The Latest Prayer at Jordan-Hare: What it was like to be there
Chris Davis' miraculous return overshadowed so many other big plays. It also inspired a nation and may have ended Alabama's dynasty for the moment.
AUBURN, Ala. -- Where were you when it happened? You know, the (Iron Bowl) war to end all (Iron Bowl) wars.
A witness to history, a slave to deadline.
The only drawback to watching Auburn's 34-28 win over No. 1 Alabama Saturday night was having to work. But that wouldn't have allowed me to hear Nick Saban compare it to "March Madness" or ask Auburn's Nosa Eguae why Davis had just raced 109 yards -- just about untouched -- to end Bama's 15-game winning streak, and perhaps a dynasty.
"Fate," Eguae said with what looked like tears streaming down his cheeks.
The game had been over for -- what? -- a couple of minutes.
It hit me Sunday to post this blog, leave a first-person account. If for no one else, some unborn grandkids who will one day ask, "Is there a God, grandpa?"
I will tell them about late fall 2013 here on The Plains where one miracle followed another and prayers kept being answered.
I will tell them whether it's Gus or God, it's about faith.
I will tell them how, in the end, Auburn turned water (tears over losing another Iron Bowl), into whine. That would be Alabama's which saw it all end when Saban put the game on the foot of a freshman (Adam Griffith) who had attempted all of two field goals in his career.
First person, meet second guess.
I will tell them while I was there, Ohio State was not. The TV on their bus back from Michigan wasn't functioning properly until they were almost home. Then …
"Everybody had it on their IPads …," Urban Meyer said of Davis' return. "It was nuts for 15 minutes."
Watching is easy. Working is hard in these situations. We are paid make sense of chaos. That was impossible Saturday night. At this moment a year ago, Auburn had just posted a donut in the SEC going 0-8.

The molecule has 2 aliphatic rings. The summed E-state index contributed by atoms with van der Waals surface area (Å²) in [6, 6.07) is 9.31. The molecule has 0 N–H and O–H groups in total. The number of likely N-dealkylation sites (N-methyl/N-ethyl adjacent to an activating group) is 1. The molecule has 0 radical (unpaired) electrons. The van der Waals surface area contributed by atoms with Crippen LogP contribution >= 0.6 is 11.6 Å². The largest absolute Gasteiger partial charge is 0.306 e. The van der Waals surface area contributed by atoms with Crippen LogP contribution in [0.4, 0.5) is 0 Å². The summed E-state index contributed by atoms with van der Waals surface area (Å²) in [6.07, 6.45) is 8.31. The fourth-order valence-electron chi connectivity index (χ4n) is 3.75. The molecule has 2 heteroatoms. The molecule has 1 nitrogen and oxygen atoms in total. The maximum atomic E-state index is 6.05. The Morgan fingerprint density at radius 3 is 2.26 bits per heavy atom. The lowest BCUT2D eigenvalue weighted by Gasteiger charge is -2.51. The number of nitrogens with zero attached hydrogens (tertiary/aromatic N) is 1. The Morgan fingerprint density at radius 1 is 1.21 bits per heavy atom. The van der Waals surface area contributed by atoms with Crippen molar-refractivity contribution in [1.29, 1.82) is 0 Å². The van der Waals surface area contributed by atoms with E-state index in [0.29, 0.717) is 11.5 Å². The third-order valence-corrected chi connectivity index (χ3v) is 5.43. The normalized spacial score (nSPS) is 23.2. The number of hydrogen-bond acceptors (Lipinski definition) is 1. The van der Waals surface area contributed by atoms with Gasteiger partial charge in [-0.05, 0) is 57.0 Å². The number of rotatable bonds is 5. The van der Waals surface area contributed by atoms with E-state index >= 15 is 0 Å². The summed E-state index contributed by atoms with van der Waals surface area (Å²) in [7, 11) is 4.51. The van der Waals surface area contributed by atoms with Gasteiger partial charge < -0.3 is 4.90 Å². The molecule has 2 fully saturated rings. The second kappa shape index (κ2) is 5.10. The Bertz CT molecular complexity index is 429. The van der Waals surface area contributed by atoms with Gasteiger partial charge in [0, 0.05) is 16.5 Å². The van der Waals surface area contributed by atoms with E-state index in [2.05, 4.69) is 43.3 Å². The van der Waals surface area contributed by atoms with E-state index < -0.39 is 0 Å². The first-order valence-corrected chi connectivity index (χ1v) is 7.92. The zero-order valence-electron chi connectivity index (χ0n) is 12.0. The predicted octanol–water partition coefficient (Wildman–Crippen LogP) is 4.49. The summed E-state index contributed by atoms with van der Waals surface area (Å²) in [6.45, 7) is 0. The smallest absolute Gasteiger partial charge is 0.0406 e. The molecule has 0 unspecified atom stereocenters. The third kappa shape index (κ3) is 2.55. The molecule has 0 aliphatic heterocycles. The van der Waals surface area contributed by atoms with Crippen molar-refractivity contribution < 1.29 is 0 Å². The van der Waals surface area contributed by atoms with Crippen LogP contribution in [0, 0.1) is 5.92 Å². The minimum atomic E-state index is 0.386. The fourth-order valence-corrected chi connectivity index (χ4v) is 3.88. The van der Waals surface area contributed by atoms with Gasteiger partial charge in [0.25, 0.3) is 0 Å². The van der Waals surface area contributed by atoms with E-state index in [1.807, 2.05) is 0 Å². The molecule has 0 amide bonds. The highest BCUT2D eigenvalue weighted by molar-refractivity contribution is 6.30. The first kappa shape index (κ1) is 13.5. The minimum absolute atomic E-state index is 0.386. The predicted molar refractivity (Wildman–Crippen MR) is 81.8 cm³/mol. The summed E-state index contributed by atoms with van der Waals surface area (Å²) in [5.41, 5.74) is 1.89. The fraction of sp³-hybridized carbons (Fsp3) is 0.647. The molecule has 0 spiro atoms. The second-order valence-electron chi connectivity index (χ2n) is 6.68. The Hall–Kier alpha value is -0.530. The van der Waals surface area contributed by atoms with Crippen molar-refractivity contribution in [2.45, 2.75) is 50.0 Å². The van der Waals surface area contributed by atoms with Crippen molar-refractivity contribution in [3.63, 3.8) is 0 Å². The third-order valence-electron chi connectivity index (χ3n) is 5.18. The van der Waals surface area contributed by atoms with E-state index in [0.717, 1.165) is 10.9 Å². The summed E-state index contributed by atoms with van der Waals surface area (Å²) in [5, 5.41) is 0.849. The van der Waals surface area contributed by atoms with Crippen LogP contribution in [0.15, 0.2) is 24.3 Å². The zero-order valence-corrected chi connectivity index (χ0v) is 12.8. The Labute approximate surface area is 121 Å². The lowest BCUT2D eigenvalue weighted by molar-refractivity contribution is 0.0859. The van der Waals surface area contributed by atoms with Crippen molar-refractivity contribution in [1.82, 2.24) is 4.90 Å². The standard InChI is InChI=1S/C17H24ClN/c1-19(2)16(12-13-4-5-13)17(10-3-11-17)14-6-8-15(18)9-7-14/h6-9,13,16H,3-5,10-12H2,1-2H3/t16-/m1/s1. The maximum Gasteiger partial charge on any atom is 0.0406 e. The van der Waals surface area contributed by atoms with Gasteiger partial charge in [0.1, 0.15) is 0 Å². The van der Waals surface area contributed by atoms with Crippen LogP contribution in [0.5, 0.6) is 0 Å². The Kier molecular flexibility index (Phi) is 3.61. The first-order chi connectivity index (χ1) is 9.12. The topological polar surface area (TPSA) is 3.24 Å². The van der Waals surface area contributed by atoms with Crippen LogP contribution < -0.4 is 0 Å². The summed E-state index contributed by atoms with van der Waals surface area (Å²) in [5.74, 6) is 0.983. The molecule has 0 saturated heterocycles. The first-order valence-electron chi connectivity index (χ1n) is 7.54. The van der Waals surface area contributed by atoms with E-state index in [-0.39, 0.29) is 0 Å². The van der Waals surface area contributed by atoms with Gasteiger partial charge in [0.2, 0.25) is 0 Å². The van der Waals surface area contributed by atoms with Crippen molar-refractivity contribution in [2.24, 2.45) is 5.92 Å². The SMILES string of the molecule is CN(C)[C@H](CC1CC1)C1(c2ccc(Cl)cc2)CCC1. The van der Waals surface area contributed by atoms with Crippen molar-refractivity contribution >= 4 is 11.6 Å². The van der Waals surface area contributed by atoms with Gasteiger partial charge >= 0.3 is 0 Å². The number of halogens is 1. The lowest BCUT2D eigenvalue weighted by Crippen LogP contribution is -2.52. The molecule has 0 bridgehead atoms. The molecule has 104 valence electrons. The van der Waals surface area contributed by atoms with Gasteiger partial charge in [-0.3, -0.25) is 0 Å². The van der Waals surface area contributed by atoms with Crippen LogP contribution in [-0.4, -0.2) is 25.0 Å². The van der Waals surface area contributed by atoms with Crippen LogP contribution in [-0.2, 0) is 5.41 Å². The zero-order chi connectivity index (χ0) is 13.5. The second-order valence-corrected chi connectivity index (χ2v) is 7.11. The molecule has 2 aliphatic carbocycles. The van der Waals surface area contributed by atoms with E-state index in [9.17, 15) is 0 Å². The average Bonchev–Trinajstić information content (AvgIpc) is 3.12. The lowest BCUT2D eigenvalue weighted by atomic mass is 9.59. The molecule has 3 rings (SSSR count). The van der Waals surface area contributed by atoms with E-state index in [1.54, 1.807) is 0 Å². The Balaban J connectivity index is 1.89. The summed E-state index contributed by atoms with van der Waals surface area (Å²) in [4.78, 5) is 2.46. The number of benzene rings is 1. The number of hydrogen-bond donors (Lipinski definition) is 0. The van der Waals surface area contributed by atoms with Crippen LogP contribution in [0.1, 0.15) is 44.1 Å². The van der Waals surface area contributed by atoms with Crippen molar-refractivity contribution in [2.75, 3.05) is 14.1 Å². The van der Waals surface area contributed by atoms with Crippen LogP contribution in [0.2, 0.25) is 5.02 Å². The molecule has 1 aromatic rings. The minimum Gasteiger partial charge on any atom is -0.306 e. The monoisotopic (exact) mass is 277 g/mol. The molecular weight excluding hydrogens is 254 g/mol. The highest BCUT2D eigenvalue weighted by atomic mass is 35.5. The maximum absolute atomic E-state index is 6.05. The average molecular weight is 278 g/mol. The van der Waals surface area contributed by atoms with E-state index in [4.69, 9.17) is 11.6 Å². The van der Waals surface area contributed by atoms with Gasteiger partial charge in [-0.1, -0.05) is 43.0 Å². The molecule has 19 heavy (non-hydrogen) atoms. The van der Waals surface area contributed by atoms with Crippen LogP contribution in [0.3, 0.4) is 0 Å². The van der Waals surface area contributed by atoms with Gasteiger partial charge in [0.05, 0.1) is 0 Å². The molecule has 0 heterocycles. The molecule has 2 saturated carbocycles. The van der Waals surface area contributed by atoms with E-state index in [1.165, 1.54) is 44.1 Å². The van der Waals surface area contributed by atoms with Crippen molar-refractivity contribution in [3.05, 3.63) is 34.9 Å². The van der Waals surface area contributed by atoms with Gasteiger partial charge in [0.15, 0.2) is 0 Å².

Last night, someone forgot to post enough cops. Either that or law enforcement just gave up. Judging by the 120 yards of human flesh I had to fight through to cover both lockerrooms located at opposite ends of Jordan-Hare, I will guess the latter.
Not that there was anything wrong with that. One of my fondest memories will be "excusing me"-ing my way the length of the field through the mass of humanity. Despite leading rather aggressively with a shoulder -- deadline, you know! -- not one person beefed or pushed back.
They were all busy taking selfies or groupies or hugging Aubie.
Where was I Saturday night? On that sideline, stupidly pointing the way to the end zone for Davis as if he didn't know. Sorry, the moment overcame me. Then I spread my arms out as if to keep 85,000 people from rushing the field.
Again, stupid, because that sure didn't work.
We were on the field for perhaps the biggest moment, best game, most unbelievable finish we will ever see.
We were lucky too. Lucky as hell. Call it the ultimate perk of our profession. It's what we do -- the media -- at the end of games, congregate on the sidelines.
We're not allowed down from the press box until about five minutes remain, presumably so our Discount Shoe Warehouse purchases do not disturb the hallowed ground.
This time, though, it was just in time. A witness to history? Someone, please call to me testify.
What was it like to be there on the floor of Jordan-Hare when it happened?
It was like watching Halley's Comet. It is something none of us are likely to see again in our lifetimes. Consider that Davis' game-winning return almost completely wiped from the record Nick Marshall's stunning, game-tying touchdown pass with 32 seconds left.
AJ who? See, I told you.
Years from now, thousands will claim they were there when a dynasty -- if not ended -- hit a brick wall. Nick Saban may have overcoached. He at least overthought.
Four missed field goals. Two different kickers. And why didn't the Tide account for the speedy Davis by -- as Saban called it -- "fanning out"?
There were as many strategy swings as mood swings Saturday night. Gus Malzahn is one hell of a play caller but if Jordan-Hare has its emotions messed with like this again, EMTs are going to sue.
So there it is, a brief first-person account of the last time any of us see something like that again. When I'm old and forgetful, maybe this will serve to jog the memory. Or maybe the grandkids will have it memorized for me by then.
Or maybe I'll tell them I was prescient enough to whip out my cell phone just it time to record Griffith missing that 57-yard field goal that started the amazing sequence.
Then I shut it off as Davis caught the kick.
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